PDF Archive

Easily share your PDF documents with your contacts, on the Web and Social Networks.

Share a file Manage my documents Convert Recover PDF Search Help Contact



melanoma .pdf


Original filename: melanoma.pdf

This PDF 1.6 document has been generated by Adobe InDesign CC 2015 (Windows) / Adobe PDF Library 15.0; modified using iTextSharp™ 5.4.1 ©2000-2012 1T3XT BVBA (AGPL-version), and has been sent on pdf-archive.com on 08/05/2017 at 21:32, from IP address 46.217.x.x. The current document download page has been viewed 434 times.
File size: 1.7 MB (162 pages).
Privacy: public file




Download original PDF file









Document preview


NCCN Clinical Practice Guidelines in Oncology (NCCN Guidelines®)

Melanoma
Version 1.2017 — November 10, 2016
NCCN.org
NCCN Guidelines for Patients® available at www.nccn.org/patients

Continue

Version 1.2017, 11/10/16 © National Comprehensive Cancer Network, Inc. 2016, All rights reserved. The NCCN Guidelines® and this illustration may not be reproduced in any form without the express written permission of NCCN®.

Printed by Adela Dameska on 5/8/2017 3:29:09 PM. For personal use only. Not approved for distribution. Copyright © 2017 National Comprehensive Cancer Network, Inc., All Rights Reserved.

NCCN Guidelines Version 1.2017 Panel Members
Melanoma
* Daniel G. Coit, MD/Chair ¶

Memorial Sloan Kettering Cancer Center

* John A. Thompson, MD ‡ †/Vice-Chair
Fred Hutchinson Cancer Research
Center/Seattle Cancer Care Alliance
Mark R. Albertini, MD †
University of Wisconsin
Carbone Cancer Center
Alain Algazi, MD † Þ
UCSF Helen Diller Family
Comprehensive Cancer Center
Robert Andtbacka, MD ¶
Huntsman Cancer Institute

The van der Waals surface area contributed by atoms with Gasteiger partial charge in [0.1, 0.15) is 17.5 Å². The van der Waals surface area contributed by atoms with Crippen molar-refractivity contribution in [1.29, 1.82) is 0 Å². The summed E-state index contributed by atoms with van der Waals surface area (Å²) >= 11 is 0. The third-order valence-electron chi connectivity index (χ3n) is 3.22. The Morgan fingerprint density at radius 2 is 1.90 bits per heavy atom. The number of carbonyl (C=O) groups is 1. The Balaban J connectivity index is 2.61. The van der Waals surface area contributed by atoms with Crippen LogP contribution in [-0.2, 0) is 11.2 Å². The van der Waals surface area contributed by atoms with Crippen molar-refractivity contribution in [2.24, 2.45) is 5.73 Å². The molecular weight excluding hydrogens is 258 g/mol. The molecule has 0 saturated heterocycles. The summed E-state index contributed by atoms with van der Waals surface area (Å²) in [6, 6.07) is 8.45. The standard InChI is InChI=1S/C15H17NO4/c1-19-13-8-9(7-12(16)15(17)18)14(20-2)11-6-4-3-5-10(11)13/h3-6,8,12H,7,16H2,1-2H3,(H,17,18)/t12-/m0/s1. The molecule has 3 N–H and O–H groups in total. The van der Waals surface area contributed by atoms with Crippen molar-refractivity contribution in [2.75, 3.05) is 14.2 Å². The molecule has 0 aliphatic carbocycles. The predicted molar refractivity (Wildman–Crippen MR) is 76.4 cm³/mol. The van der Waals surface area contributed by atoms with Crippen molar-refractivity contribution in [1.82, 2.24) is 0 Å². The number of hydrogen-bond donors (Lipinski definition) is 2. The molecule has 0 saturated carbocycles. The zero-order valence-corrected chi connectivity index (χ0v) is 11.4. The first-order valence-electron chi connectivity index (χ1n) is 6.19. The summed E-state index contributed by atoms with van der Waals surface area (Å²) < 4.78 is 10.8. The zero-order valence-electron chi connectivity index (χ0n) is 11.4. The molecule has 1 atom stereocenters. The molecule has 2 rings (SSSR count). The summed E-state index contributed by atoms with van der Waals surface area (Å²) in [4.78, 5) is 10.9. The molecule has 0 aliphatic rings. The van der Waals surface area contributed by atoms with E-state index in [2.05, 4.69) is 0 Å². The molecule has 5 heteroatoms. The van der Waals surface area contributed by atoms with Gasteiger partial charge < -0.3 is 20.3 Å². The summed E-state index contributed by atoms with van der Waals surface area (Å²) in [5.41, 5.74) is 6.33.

at the University of Utah
Christopher K. Bichakjian, MD ϖ
University of Michigan
Comprehensive Cancer Center
William E. Carson, III, MD ¶
The Ohio State University
Comprehensive Cancer Center James Cancer Hospital and
Solove Research Institute
Gregory A. Daniels, MD, PhD Þ ‡ †
UC San Diego Moores Cancer Center
Dominick DiMaio, MD ≠
Fred & Pamela Buffett Cancer Center
† Medical oncology
Þ Internal medicine
ϖ Dermatology
¶ Surgery/Surgical oncology
≠ Pathology
¥ Patient advocacy
‡ Hematology/Hematology oncology
§ Radiotherapy/Radiation oncology
* Writing committee member

Ryan C. Fields, MD ¶
Siteman Cancer Center at BarnesJewish Hospital and Washington
University School of Medicine
Martin D. Fleming, MD ¶
The University of Tennessee
Health Science Center
Brian Gastman, MD ¶
Case Comprehensive Cancer Center/
University Hospitals Seidman Cancer Center
and Cleveland Clinic Taussig Cancer Institute
Rene Gonzalez, MD †
University of Colorado Cancer Center
Valerie Guild ¥
Aim at Melanoma
Douglas Johnson, MD †
Vanderbilt-Ingram Cancer Center
Richard W. Joseph, MD ‡ †
Mayo Clinic Cancer Center
Julie R. Lange, MD, ScM ¶
The Sidney Kimmel Comprehensive
Cancer Center at Johns Hopkins
Mary C. Martini, MD ϖ
Robert H. Lurie Comprehensive Cancer
Center of Northwestern University
Kim Margolin, MD †
City of Hope Comprehensive
Cancer Center

Continue
NCCN Guidelines Panel Disclosures

NCCN Guidelines Index
Table of Contents
Discussion

Anthony J. Olszanski, MD †
Fox Chase Cancer Center
Patrick Ott, MD, PhD † ‡ Þ
Dana-Farber/Brigham and Women's
Cancer Center
Aparna Priyanath Gupta, MD Þ
Robert H. Lurie Comprehensive Cancer
Center of Northwestern University
Merrick I. Ross, MD ¶
The University of Texas
MD Anderson Cancer Center
April K. Salama, MD †
Duke Cancer Institute
Joseph Skitzki, MD ¶
Roswell Park Cancer Institute